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Where's the ESB?

48 minutes, 51 seconds


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This talk, which I recorded this week here at Microsoft campus in Redmond, is a slightly shortened version of a talk I did a few weeks ago at a conference, and which is a follow up to a blog post I wrote in January titled "Utopia ESB".

You can find the slide deck on SkyDrive.

The motivation for doing this talk is fairly straightforward. We see the "ESB" term and the architectural notion behind the ESB showing up in many customer engagements and also in RFPs. And we see them showing up in contexts where the goal is scale and availability. The reality is that you can't have both a central control model that the ESB theory promises and yet run a scalable and robust federation of services. The goal of this talk is to highlight the paradox and to present an alternative that's proven in the architecture of large distributed systems.

This talk is obviously another controversial one, so I'm looking forward to comments here or on Twitter under @clemensv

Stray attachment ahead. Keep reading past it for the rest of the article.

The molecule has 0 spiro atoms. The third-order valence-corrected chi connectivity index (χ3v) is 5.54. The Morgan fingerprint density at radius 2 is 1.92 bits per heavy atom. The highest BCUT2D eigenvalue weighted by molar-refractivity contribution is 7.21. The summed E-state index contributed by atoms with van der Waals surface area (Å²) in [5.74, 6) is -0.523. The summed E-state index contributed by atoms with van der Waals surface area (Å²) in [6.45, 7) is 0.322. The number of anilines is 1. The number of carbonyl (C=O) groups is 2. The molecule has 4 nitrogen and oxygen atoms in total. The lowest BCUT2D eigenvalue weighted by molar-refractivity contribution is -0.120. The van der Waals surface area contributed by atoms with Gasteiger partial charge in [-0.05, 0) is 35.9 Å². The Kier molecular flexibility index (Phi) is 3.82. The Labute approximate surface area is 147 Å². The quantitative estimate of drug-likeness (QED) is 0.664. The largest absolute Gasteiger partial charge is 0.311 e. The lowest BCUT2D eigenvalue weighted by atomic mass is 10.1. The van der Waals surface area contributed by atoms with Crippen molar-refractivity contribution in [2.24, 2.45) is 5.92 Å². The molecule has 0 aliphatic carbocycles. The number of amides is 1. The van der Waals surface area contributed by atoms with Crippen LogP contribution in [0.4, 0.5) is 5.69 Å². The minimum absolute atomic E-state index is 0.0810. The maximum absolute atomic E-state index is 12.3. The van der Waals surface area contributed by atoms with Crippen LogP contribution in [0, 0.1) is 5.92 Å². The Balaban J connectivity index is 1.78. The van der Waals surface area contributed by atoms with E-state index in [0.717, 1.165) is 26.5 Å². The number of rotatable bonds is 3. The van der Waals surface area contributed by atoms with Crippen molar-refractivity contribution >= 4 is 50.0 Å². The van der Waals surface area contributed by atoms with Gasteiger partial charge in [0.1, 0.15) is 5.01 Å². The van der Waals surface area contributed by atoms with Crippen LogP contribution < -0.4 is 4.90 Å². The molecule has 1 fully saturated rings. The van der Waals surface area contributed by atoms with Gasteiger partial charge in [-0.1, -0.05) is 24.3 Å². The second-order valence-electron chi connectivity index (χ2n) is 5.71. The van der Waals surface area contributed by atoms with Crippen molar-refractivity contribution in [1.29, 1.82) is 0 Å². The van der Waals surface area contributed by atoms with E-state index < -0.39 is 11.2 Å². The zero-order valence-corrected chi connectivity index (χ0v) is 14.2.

[Sorry for the somewhat dim light and the ambient A/C noise in the background. That's a daylight conference room in Redmond under Northwest Spring skies and our humming building 24]


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  • Hi Clemens, 

    Great talk, I'm struggling to come up with a good question, the essence of your talk reminds me of a couple of overly grand xSP projects that failed due to tying  too many services together. (not just on the systems side but also on the sales side).

    My thoughts for both at the time were can we build a rack of service A and sell that first, I failed to explain this well enough I guess. Plenty of experience tells me your right.

    Kind regards,


    P.S. I recommended you to MVA recently, you've got me to blame if they come asking you about doing a course

  • Phil SandlerPhil Sandler

    Fantastic. Thanks very much for going this talk. I've some of these points made here and there, but this puts it all together in one coherent argument.

    I'm guessing you won't be getting any invitations to lunch from the Biztalk team? :)

  • Hi Clemens,

    what do you think about NServiceBus ?